README for PILOTS ver 0.4
PILOTS (ProgrammIng Language for spatiO-Temporal data Streaming applications) is a highly declarative programming language for spatio-temporal streaming applications. It is capable of detecting and correcting data errors through user-defined error signatures.
PILOTS has been successfully applied to avionics applications. Most notably, we have shown that PILOTS can fix data errors due to pitot tube sensor failures which occurred in Air France Flight 447 accident. For more information, visit the PILOTS web site and look at related papers.
In version 0.4, PILOTS has introduced the ability to use machine learning models to predict output based on input streams/producers of data. These learning models utilize sci-kit learn library, and this PILOTS project already includes an offline linear regression model and an online dynamic Bayes classifier model. Further information on utilizing the learning model functionality of PILOTS can be found here.
Note: The following commands shown for the command line are assumed to be implemented in the bash shell
- Software Requirements
- Java JDK 1.8 or newer.
- (Optional) JFreeChart 1.0.14 or newer to visualize outputs from PILOTS applications.
- (Optional) JavaCC if you want to modify the PILOTS grammar.
- Downloading PILOTS library and its dependencies
Note that the directory containing this README is referred to as
Dependencies of the PILOTS library are included in
- JFreeChart requires
jcommon-1.0.17.jar( GNU LGPL, see
- Json operations require
json-java.jar( The Json License, see
$PILOTS_HOME/lib/The JSON License.html)
- Getting Started with PILOTS
Building a PILOTS jar file
$ ./build.sh // (for Windows, use build.bat instead)
pilots.jar will be created under the
In order to make sure that aliases for the PLC and PLCSIM compiler commands are correctly figured as well as the definition of $PILOTS_HOME, make sure that you are in the root directory of the project and then use the following command:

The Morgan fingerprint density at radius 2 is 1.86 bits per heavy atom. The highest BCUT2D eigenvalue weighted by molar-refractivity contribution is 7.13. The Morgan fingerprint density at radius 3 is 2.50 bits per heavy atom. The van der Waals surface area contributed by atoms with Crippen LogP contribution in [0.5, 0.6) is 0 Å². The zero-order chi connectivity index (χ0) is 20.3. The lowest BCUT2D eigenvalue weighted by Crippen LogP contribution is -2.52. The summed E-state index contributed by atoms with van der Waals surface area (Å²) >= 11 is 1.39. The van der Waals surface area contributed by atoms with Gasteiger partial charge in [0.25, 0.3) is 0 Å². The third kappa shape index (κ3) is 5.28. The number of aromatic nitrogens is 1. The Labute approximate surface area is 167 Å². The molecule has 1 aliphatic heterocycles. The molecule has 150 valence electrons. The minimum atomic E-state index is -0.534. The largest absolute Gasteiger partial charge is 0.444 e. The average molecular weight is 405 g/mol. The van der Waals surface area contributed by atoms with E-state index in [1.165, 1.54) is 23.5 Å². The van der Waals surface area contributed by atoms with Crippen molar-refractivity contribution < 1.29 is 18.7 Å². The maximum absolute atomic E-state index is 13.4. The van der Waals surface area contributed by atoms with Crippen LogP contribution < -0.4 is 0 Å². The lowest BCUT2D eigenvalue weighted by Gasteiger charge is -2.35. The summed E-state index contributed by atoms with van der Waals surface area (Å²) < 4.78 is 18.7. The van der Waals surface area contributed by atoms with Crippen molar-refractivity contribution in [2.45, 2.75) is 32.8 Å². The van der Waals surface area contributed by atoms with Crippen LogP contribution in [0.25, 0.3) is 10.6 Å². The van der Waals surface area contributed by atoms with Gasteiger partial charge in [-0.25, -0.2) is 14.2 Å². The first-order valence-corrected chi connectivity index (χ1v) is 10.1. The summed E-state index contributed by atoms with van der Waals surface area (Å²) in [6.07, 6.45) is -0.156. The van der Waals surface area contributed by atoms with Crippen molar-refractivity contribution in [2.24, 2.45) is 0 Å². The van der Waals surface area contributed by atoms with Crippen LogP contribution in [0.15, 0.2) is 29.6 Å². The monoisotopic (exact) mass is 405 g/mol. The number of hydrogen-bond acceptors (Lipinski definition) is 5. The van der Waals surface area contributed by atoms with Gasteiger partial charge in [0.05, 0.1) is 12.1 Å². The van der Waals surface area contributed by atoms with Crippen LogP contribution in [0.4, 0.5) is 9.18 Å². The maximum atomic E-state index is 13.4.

(Optional) Predictive Function setup
In PILOTS, the predictive function is a function which uses a learning model to generate predicted output based on given input. If you decide to use the predictive function in PILOTS, please see pilots/util/learningmodel/ for instruction.
Running example PILOTS programs: See PILOTS tutorial.
Running examples with learning model: Refer to the Detailed Overview of Implementing Learning Model
- What's New in This Version
Simulated Weight Error example: We gave an example to show the ability to solve sensor failure problems using predictive models with error signatures and error functions. Go to pilots/examples/weight_errorsim directory for details.
Updated Syntax: The syntax is updated, Go to PILOTS tutorial for reference. The backward compability for old syntax will be removed in the next version. Go to pilots/examples_new_grammar/ directory for examples in new PILOTS syntax.
Predictive Function: We implemented a machine learning unility module for training predictive models easily. Go to pilots/util/learningmodel/ for tutorial and reference.
The error clause only allows a single error function.
Language only supports error signatures that are a constant, or a linear function. Examples are:
- S: e = 100;
- S(K): e = K, abs(K) > 25;
- S(K): e = 2*t + K, K < 0, k > -100;
- Future Work
types of error signatures we would like to support eventually:
- S(K): e = K
- S(K): e = K*t^2
- S: e = t
- S(K1,K2): e = K1*t + K2, K1 != 0, K2 > threshold
Support for multiple error functions (will require additional logic in the error analysis phase)
Better syntax support for intervals (in signature constraints)
- i.e., K in (0,10) or K not in (-10,10)
External software components: simulation and visualization
- More defined and customizable
Enhanced visualization (using JFreeChart)
- Mode likelihood vector
- Corrected output
- Error function
Simulation mode with support for dynamic simulation inputs
- Multiple files, each corresponding to a particular input
- Different directories for the different times
- Forecast data
Enhanced error analysis accuracy
- Different interpolation methods
- More types of error signatures